8:55 clojurebot: form => fieldName-symbol or (instanceMethodName-symbol args*) Expands into a member access (.) of the first member on the first argument, followed by the next member on the result, etc. For instance: (.. System (getProperties) (get "os.name")) expands to: (. (. System (getProperties)) (get "os.name")) but is easier to write, read, and understand.; arglists ([x form] [x form & more])

8:58 AWizzArd: .. seems to be doing what -> is doing.

8:58 gnuvince: (.. "Hello" length (equals 5) toString)

8:58 ,(.. "Hello" length (equals 5) toString)

8:58 clojurebot: "true"

8:58 AWizzArd: But for this case it documents better what I want to do. Thanks gnuvince

8:58 gnuvince: np

8:58 ,(macroexpand-1 '(.. "Hello" length (equals 5) toString))

8:58 clojurebot: (.. (. "Hello" length) (equals 5) toString)

8:59 AWizzArd: I thought I would want to have it as (.. toString (equals 5) length "Hello"), but the other way around it's perhaeps even better.

8:59 gnuvince: ,(macroexpand '(.. "Hello" length (equals 5) toString))

8:59 clojurebot: (. (. (. "Hello" length) (equals 5)) toString)

9:09 AWizzArd: jdz: I want that to make it a bit easier for a human reader to parse what it means.

9:09 That is probably the biggest use of ..

9:10 jdz: well yes, i was just wondering about the order of invocation (since it seemed that you wanted the opposite of ->)

9:11 AWizzArd: jdz: Yes, that was indeed my first idea. But now I like the order of .. (or ->) more :)

9:26 Hi PJ.

9:31 ozzilee: Hey all. I wrote a java class in Clojure that I can compile and call with JSVC. JSVC calls the class's 'start' method...

9:32 I'd like to be able to run it from an ant task without compiling for development. Can I get clojure.lang.Script to do this?

9:33 Or do I need to compile, and maybe write another script to start it?

9:41 hosiawak: clojurebot: def pl

9:43 clojurebot: def aofjo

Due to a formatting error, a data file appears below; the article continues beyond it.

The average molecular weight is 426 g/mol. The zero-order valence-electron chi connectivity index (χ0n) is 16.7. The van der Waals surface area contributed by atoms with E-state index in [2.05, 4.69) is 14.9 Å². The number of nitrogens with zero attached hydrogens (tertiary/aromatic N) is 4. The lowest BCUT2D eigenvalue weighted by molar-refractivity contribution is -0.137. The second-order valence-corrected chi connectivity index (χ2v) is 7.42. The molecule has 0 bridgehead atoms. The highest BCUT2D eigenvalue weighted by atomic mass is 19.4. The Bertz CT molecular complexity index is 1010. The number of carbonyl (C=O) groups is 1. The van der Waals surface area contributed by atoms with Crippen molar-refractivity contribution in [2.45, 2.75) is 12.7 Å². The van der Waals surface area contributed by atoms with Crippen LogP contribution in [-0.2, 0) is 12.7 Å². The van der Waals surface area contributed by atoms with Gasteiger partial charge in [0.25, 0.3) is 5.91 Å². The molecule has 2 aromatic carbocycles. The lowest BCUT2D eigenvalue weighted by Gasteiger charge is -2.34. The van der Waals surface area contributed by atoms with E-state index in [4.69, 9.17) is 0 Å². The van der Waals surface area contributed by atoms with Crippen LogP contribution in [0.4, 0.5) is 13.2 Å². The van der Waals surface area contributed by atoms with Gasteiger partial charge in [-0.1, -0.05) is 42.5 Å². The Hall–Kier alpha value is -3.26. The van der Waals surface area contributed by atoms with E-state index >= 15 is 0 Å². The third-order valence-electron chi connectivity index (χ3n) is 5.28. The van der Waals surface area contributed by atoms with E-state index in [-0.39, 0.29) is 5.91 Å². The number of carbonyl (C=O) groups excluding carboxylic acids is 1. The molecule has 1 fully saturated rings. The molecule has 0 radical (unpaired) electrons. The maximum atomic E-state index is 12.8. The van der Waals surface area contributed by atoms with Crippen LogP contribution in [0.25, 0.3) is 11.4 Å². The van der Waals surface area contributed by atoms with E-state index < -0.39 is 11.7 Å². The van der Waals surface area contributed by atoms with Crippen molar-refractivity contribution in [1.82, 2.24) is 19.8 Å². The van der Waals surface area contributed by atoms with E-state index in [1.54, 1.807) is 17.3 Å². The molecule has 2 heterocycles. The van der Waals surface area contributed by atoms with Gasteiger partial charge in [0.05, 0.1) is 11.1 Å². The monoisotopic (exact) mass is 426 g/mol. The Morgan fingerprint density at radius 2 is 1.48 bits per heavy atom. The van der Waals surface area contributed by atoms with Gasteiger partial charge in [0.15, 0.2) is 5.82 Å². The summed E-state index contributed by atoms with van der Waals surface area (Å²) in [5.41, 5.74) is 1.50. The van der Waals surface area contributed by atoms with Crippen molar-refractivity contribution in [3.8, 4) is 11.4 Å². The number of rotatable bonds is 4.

9:45 AWizzArd: clojurebot: where are your sources?

9:45 clojurebot: I don't understand.

9:45 AWizzArd: clojurebot: where is your source?

9:45 clojurebot: source is http://github.com/hiredman/clojurebot/tree/master

10:01 pjstadig: AWizzArd: hi

10:21 cconstantine: booo! java regex is broken, so I can't do what I want in clojure :(

10:21 no named captures == broken

10:23 gnuvince: why?

10:23 It's a missing feature for sure, but I wouldn't call it broken

10:23 cconstantine: I shamelessly thing of Perl's regex as canonical, so if Perl's regex can do it anyone should be able to

10:24 s/thing/think

10:24 * cconstantine wonders how hard it would be to implement regex in pure clojure...

10:25 Cark: basic regex is easy, full blown and optimized is hard

10:25 cconstantine: yeah, with lookahead/behind and all that

10:26 even perl doesn't optimize as much as it could

10:26 Cark: have a look to http://www.weitz.de/cl-ppcre/ for a common lisp implementation

10:26 which is faster on some implementations than perl

10:26 cconstantine: Cark: I've had much luck with that. I was looking to re-write my fancy-grep in clojure based on my CL implementation

10:27 gnuvince: I don't see the point of rewriting the regex engine when there's one that works pretty darn well

10:27 cconstantine: My CL implementation wasn't very lisp-y anyway

10:27 no named captures... my fancy-grep is based around that feature

10:27 gnuvince: Especially if you can't use your own with Java libs

10:27 Chouser: named capture in perl is pretty new, isn't it?

10:27 gnuvince: Chouser: 5.10

10:27 Python had it way before

10:28 Chouser: I have a whole project written in python because I wanted named capture and neither perl nor ruby had it.

10:28 Cark: anyways if you need named capture, you might want to look into soime parser library instead ?

10:28 cconstantine: I know the CL, and o-caml implementations had it over a year ago.

10:28 frodwith: Parser::RecDescent, for instance.

10:30 cconstantine: eh, I have an implementation of my fancy-grep in python also (used it to learn both CL and python). I was hoping to implement it in clojure as a learning experiance

10:31 AWizzArd: Is there a way to list all namespaces which Clojure currently knows? (because of using/requiring Clojure libs)

10:32 cconstantine: Chouser: I'd avoid writing whole project in perl... but that's because I've never been able to write a non-trivial perl program/script and maintain it.

10:32 AWizzArd: ,(doc all-ns)

10:32 clojurebot: "([]); Returns a sequence of all namespaces."

10:33 AWizzArd: oki

10:36 eyeris: If I have a string who's contents name a function, how can I call that function?

10:37 pjstadig: ,(apply (eval "str") 1 2 3)

10:37 clojurebot: DENIED

10:37 pjstadig: d'oh

10:39 (apply (ns-resolve *ns* (symbol "str")) 1 2 3)

10:39 ,(apply (ns-resolve *ns* (symbol "str")) 1 2 3)

10:39 clojurebot: java.lang.IllegalArgumentException: Don't know how to create ISeq from: Integer

10:39 pjstadig: ,(apply (ns-resolve *ns* (symbol "str")) [1 2 3])

10:39 clojurebot: "123"

10:39 pjstadig: ,((ns-resolve *ns* (symbol "str")) 1 2 3)

10:39 clojurebot: "123"